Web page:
This all-too familiar pattern has serious consequences not only for the individual concerned, but for their communities – and, indeed, for the well-being of Indonesia as a nation. An individual’s failure to find a good job can lead to inter-generational poverty, the ultimate squandering of human resources.  

The lack of reliable pathways from school to good quality jobs is a ticking time bomb. There is simply no point throwing money at the education system if that money is not spent well, or if educational reform is not accompanied by the other changes necessary such as developing better job search services or requiring more transparent hiring processes. Indonesia’s future depends on finding a solution, and time is running out.

Michele Ford (michele.ford@sydney.edu.au) holds an ARC Future Fellowship at the University of Sydney, where she also directs the Sydney Southeast Asia Centre. Her research focuses on work, labour relations and labour migration in Southeast Asia.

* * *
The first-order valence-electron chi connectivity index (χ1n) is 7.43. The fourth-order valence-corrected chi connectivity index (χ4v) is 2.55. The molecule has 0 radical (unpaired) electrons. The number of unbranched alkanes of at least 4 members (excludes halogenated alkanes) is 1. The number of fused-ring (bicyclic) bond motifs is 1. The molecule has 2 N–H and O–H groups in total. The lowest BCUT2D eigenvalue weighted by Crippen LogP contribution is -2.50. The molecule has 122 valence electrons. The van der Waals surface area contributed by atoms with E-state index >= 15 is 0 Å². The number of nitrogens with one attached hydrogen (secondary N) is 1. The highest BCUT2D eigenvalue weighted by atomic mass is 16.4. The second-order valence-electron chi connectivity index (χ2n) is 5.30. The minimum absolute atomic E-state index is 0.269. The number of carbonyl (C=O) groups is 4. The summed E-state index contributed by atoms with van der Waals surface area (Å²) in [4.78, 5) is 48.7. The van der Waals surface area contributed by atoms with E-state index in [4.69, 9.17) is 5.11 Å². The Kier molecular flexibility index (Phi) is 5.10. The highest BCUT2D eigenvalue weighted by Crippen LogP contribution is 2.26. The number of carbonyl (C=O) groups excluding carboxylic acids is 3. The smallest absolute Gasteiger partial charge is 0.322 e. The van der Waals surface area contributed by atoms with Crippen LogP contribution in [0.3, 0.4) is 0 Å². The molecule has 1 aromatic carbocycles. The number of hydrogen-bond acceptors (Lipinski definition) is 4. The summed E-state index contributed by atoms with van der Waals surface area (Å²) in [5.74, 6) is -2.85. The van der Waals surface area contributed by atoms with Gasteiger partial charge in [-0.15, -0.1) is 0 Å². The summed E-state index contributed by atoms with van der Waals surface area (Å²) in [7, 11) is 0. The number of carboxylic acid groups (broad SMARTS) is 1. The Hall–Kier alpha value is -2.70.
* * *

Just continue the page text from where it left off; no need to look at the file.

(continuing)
Inside Indonesia 120: Apr-Jun 2015

Comments  

#2 +1 v neelakantan 2015-04-14 05:24
Interesting piece.
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#1 +1 Antony 2015-04-14 03:37
Another issue is the appalling pay that professional receive. Indonesian's are increasingly obsessed with qualification attainment and many families are making enormous sacrifices to support their children to study at university in the hope that they can get good jobs, however the financial trade offs are a joke. The sad truth is work in the informal sector often in sales can pay multiple's of the average professional wage.
Engineers, teachers, dentists and doctors earn far less than Australian's on unemployment benefits and contrary to popular Australian belief living in many parts of Indonesia is expensive. Housing prices in Jakarta and parts of Bali are now on par with Australia.